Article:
To me this circles back to understanding. We are more ready to accept and forgive (and to some extent re-categorize) what we understand than what we do not. Quite simply, most of us fear the unknown and to quote some wisdom from a well-known green master ….

Inclusive Pedagogy: Noticing the Subtle Differences in the Classroom

For me, the article on inclusive pedagogy resonated the most with me. As recent as last year, when I hear of inclusiveness in the classroom, I think primarily of race and gender. However, sometimes last year (I think April, 2018), I attended a Networked Learning Initiatives (NLI) on differentiation in the classroom that changed my perspective on differences in the classroom. This was an interesting 2-hour session that was worth every second. I learned many things and I will share some of them in the paragraphs that follow.

To start with, I learned what differentiation in the classroom is. Simply put, differentiation in the classroom is being aware of the differences in our students. Differences could range from almost imperceptible challenges such as learning disability to more blatant ones such as race and gender. When I registered for this NLI session, I had the later in mind. However, I soon found out that the term ‘differences’ was more nuanced than I had imagined. In fact, during the session, one of the participants shared an example of a student in her class who was always having bad grades. She thought it was due to lack of efforts, only for her to later realize that the student had a learning disability, which made comprehending course content difficult. Unfortunately, the student was not even aware of their disability. This really made me reflect and I thought to myself: “In what ways could I have been insensitive to such minuscule differences in my classroom?” “could there have been someone in my classes with challenges such as learning disability that I failed to notice?” How many times have we tagged students as lazy while they may have been suffering from a learning disability?

Needless to say, after this NLI session, I decided to be intentional about looking out for such subtle differences in my classroom going forward. However, it is not enough to be aware of differences but we need to take necessary steps to accommodate students with challenges that we might not even be conscious of. The way we design our instructional materials is crucial. For example, when preparing lecture slides, we should ask ourselves if it is legible enough for students who might have difficulty with reading. Or if we want to play a video, we should make sure it is subtitled, in case there are students who might have hearing difficulties. There are several other examples of how to be intentional about inclusivity in the classroom, however, I will stop this blog post here.

I think my eureka moment about inclusivity in the classroom was this NLI session, and since then I have strived to be a more inclusive teacher, and I am still striving. This diagram below presents a good summary of inclusivity in the classroom.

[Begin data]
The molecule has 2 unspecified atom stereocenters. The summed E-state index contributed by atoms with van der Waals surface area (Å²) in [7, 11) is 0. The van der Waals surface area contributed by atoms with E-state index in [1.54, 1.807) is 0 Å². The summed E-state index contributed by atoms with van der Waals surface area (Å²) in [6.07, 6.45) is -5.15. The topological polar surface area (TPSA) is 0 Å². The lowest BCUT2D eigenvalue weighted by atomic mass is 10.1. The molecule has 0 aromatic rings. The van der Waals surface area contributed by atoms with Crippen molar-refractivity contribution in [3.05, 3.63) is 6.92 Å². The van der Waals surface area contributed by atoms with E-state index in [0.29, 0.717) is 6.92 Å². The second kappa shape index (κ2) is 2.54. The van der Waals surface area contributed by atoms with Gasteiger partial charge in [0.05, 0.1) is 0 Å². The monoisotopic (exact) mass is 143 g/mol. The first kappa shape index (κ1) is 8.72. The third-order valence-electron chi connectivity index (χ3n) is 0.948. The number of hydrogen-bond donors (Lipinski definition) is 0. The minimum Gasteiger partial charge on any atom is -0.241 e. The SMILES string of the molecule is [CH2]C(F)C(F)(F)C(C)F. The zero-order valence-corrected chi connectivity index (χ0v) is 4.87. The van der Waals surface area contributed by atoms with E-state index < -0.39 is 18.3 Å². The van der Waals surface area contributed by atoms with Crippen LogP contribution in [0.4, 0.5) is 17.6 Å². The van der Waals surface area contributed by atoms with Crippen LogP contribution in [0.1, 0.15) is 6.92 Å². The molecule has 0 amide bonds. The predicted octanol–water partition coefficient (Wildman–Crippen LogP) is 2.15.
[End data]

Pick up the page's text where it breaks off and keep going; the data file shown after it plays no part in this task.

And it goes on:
Image result for inclusiveness in the classroom

Men are better at Science than women : a case of gender bias in Academia

Imagine a scenario of an aspiring woman Physicist,  attending a workshop on gender issues and underrepresentation of women in Physics and an invited speaker gives a talk on how women are worse at Physics than men and that Physics was invented and built by men. How would that woman and many others sitting in the audience feel? This is what happened last year in October when a prominent Italian scientist, Alessandro Strumia,gave a talk at one of the biggest Physics facility in the world, CERN,  claiming that women are underrepresented in Physics because they are “under-performing” to a group of women starting their careers in Physics. 

One of the major claims he made were that Physics is not sexist against women, but against men. He produced various half-baked studies claiming that women were hired and promoted in positions unfairly and that women scientists receive less citations for their publications as compared to male scientists which prove that males perform “higher quality research”. 

His talk was condemned widely worldwide and CERN issued a statement describing his talk “highly offensive” and that CERN stood for diversity. First thing that came to my mind was how he was allowed to give the talk at the first place. After reading more about it I realized that the organizing committee did not have access to his slides beforehand and his talk was supposed to be on gender bias in citations which was an important issue to be addressed.

He himself told in his talk that a woman with considerably lesser citations than him was given a position which he believed he deserved which makes me think that this talk was more a result of anger. Then the main basis of his talk was the number of citations. Citations are not a good measure of scientific performance as number of citations depend a lot on peer-review and there have been numerous studies suggesting that peer review process is biased against women . This blog in particular examines how his claims regarding citations were wrong.